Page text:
Home > Publications . Search All . Browse All . Country . Browse PSC Pubs . PSC Report Series

PSC In The News

RSS Feed icon

Smock discusses the "new American family" on NPR

Pfeffer and colleagues re-examine impacts of community college attendance

Frey explains the minority-majority remapping of America

Highlights

Apply for 2-year NICHD Postdoctoral Fellowships that begin September 2015

PSC Fall 2014 Newsletter now available

Martha Bailey and Nicolas Duquette win Cole Prize for article on War on Poverty

Michigan's graduate sociology program tied for 4th with Stanford in USN&WR rankings

Next Brown Bag

Monday, Dec 1
Linda Waite

Zhenmei Zhang photo

Early-Life Influences on Cognitive Impairment among Chinese Oldest-Old

Publication Abstract

Zhang, Zhenmei, Danan Gu, and Mark D. Hayward. 2008. "Early-Life Influences on Cognitive Impairment among Chinese Oldest-Old." Journals of Gerontology Series B: Psychological and Social Sciences, 63(1): S25-S33.

OBJECTIVES: This article examines the effects of early life socioeconomic conditions on the risk of cognitive impairment among oldest old persons in China. We also examine whether adult socioeconomic status mediates the association between early life socioeconomic status and cognitive impairment in old age. METHODS: Data derived from two waves (1998-2000) of the Chinese Longitudinal Healthy Longevity Survey. We estimated logistic and multinomial regression models of cognitive impairment for a nationwide sample of people aged 80 to 105 (N = 8,444). RESULTS: Among both men and women, urban residence in early life as well as education was associated with lower odds of cognitive impairment at baseline. We found modest support for a protective effect of advantaged childhood background on the odds of cognitive impairment onset during the 2-year follow-up, especially among women. DISCUSSION: Our findings suggest that socioeconomic environment throughout the life course, early life in particular, can influence the risk of cognitive impairment in old age. Not only can public policy that targets illiteracy, hunger, and poverty improve the lives of tens of thousands of children, but ultimately such investments will pay significant dividends many decades later in enhancing the cognitive well-being of older persons.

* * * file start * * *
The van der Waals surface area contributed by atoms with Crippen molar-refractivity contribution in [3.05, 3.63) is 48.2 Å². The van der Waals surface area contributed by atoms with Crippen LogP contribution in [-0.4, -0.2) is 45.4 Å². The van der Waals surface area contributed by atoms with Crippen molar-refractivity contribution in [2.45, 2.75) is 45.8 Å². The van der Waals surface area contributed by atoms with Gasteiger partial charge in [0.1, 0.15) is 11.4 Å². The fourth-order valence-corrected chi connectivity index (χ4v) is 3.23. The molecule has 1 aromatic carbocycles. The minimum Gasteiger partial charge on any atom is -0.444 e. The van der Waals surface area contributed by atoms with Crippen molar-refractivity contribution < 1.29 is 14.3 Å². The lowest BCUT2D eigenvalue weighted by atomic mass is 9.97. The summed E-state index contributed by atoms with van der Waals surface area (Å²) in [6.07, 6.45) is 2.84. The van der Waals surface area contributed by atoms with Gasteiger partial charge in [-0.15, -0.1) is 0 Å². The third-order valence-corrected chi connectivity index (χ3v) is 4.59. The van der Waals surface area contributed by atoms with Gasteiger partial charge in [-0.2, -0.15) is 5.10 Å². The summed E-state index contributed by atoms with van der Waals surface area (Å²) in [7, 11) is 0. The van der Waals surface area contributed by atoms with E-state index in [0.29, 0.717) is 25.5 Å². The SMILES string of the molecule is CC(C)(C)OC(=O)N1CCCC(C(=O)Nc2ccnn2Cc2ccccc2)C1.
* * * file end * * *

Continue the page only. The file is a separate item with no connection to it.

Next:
Country of focus: China.

Browse | Search : All Pubs | Next